This page has been archived on the Web
Information identified as archived is provided for reference, research or recordkeeping purposes. It is not subject to the Government of Canada Web Standards and has not been altered or updated since it was archived. Please contact us to request a format other than those available.
Privacy Commissioner of Canada awards $406,923 for research and public awareness projects
Ottawa, June 23, 2008 —The Privacy Commissioner of Canada, Jennifer Stoddart, today announced that nine organizations will be awarded a total of $406,923 through her Office’s Contributions Program for research into privacy issues and to encourage the advancement of privacy rights.
“Technology, security, and consumer expectations are all having huge impacts on how society makes use of private information, and the implications for individual privacy are significant,” says Commissioner Stoddart. “To keep pace, it is essential that Canadians continue to advance knowledge and policies on privacy issues.”
This year, the Office of the Privacy Commissioner of Canada (OPC) invited proposals focusing on four priority issues: national security; identity integrity; information technology; and genetic privacy and bio-banking. For the first time ever, the Contributions Program also solicited proposals for innovative public education, outreach and awareness raising initiatives.
The projects that are receiving funding cover a wide range of privacy issues—from surveillance and children online to the spread of genetic information. This year, four of the projects will focus on building awareness of privacy issues. “Educating the public is key,” notes Ms. Stoddart. “Canadians need information so that they can make smart choices that will help them retain control over their personal information.”
The Office of the Privacy Commissioner launched its Contributions Program in mid-2004 to support non-profit research that furthers the development of a national research capacity in Canada. Since that time, the program has expanded its scope to provide funding for public education and outreach, and allocated over $1.5 million for more than 40 projects in Canada. In some instances, the results of these projects have helped to influence policy or provoke debate, or have attracted national and international attention. The Office has also set aside funds under the Contributions Program to support collaborative research and policy development work with provincial and territorial information and privacy commissioners’ offices.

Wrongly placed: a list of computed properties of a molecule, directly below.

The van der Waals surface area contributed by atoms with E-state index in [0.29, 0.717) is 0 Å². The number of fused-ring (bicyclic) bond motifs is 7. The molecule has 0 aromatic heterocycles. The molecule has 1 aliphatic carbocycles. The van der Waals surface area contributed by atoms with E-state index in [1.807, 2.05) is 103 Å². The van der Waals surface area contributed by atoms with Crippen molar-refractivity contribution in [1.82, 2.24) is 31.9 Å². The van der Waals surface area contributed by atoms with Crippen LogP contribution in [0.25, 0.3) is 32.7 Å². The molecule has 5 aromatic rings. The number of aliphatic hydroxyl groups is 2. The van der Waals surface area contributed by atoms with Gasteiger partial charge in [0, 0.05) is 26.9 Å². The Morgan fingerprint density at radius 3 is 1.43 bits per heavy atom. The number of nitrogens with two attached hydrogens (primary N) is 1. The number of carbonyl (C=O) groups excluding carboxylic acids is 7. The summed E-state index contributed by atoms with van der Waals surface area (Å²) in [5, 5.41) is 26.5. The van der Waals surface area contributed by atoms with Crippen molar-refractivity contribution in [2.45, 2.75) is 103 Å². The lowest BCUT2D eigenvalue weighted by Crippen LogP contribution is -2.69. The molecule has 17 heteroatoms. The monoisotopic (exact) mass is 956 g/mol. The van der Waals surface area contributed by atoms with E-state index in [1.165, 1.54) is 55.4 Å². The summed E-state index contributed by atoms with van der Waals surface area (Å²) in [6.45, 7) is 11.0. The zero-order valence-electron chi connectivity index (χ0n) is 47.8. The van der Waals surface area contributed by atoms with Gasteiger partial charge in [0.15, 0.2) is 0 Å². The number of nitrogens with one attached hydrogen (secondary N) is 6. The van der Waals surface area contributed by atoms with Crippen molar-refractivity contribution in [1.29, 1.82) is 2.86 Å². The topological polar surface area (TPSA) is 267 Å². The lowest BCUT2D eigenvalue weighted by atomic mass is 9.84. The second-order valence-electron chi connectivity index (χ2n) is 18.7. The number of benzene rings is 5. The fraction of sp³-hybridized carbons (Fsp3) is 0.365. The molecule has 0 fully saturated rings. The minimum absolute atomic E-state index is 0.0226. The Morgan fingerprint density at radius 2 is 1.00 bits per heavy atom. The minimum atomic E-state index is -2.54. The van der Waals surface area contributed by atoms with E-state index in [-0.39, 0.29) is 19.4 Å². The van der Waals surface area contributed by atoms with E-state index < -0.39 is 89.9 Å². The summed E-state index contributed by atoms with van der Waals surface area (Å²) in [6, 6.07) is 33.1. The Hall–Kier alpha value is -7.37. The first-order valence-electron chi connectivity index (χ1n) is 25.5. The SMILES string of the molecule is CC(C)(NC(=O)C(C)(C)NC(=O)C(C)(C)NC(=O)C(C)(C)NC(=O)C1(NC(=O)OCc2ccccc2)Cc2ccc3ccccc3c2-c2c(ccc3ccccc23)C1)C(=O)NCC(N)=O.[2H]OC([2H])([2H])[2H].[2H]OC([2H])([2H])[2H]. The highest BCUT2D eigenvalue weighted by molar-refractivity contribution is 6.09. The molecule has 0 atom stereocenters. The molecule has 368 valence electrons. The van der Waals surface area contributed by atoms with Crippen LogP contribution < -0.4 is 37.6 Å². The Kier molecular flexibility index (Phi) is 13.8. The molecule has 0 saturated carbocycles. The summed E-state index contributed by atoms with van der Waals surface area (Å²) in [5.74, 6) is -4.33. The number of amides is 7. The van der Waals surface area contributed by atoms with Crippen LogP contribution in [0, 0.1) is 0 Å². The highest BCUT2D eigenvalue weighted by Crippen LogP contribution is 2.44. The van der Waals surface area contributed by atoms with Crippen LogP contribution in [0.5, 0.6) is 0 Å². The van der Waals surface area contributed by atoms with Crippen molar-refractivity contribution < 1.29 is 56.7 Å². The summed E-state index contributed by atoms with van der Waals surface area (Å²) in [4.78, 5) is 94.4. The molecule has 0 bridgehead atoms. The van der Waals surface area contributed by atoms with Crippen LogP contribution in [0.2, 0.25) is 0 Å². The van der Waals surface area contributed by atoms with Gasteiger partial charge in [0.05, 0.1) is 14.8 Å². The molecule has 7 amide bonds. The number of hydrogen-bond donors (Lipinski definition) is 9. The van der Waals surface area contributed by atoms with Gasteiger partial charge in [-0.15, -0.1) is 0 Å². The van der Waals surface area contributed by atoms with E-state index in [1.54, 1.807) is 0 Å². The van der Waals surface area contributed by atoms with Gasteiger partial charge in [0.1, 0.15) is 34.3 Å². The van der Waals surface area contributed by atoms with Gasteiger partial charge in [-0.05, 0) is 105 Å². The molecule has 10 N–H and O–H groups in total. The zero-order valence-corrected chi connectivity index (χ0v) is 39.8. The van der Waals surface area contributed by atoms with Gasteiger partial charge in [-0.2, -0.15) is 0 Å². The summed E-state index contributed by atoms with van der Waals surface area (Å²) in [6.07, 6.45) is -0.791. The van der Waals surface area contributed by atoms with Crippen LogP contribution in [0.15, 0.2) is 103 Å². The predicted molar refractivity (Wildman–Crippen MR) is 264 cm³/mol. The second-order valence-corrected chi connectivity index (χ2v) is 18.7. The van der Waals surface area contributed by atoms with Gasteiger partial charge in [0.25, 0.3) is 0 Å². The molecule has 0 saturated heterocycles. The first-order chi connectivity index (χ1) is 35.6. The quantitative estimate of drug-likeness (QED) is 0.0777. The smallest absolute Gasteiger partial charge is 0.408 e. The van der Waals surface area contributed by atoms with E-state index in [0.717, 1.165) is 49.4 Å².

"I applaud this very important initiative of the Privacy Commissioner of Canada . This research and awareness work is timely, relevant and very important to all Canadians as we move forward in a world where the notion and protection of privacy is becoming increasingly complex and challenging,” says Ed Ring, Information and Privacy Commissioner for Newfoundland and Labrador. “The OPC is a leader in advancing privacy research and policy, and is an inspiration for access to information and privacy jurisdictions across the country."
Following are some brief details on the nine projects the Office of the Privacy Commissioner will be funding this year:
|Queen’s University||Camera Surveillance in Canada: Current Trends||$50,000|
|British Columbia Institute of Technology||Privacy Protection Checkups: Promoting Compliance and Providing Education for Business and Nonprofit Organizations||$50,000|
|Association sur l’accès et la protection de l’information (AAPI)||”Warning! Personal Information in Circulation!”: An Interactive Website and Public Education Tour||$45,525|
|Queen’s University||Personas : Beyond Identity Protection by Information Control||$20,000|
|University of Alberta||Privacy Games: The Vancouver Olympics, Privacy and Surveillance||$49,565|
|Media Awareness Network||Kids for Sale: Online Privacy and Marketing||$40,833|
|Memorial University||Threats to Mobile Phone Users’ Privacy: Who, How and How to Face?||$49,000|
|University of Toronto||Privacy and Access to Genetic Research Data||$50,000|
|Crime Prevention Society of Nova Scotia (CPSNS)||Trying to Get the Message Out: Identity Theft Awareness||$50,000|
The call for proposals for this year’s program was issued in January 2008. Each proposal was weighed on its merit and recipients were selected after a rigorous screening process. These projects are expected to be completed in 2009.
The Office of the Privacy Commissioner of Canada is mandated by Parliament to act as an ombudsman, advocate and guardian of privacy rights of Canada.
For more details about this year’s projects, please see our Backgrounder.
— 30 —
For more information and/or media interview requests, contact:
Office of the Privacy Commissioner of Canada
Tel: (613) 995-1048
Report a problem or mistake on this page
- Date modified: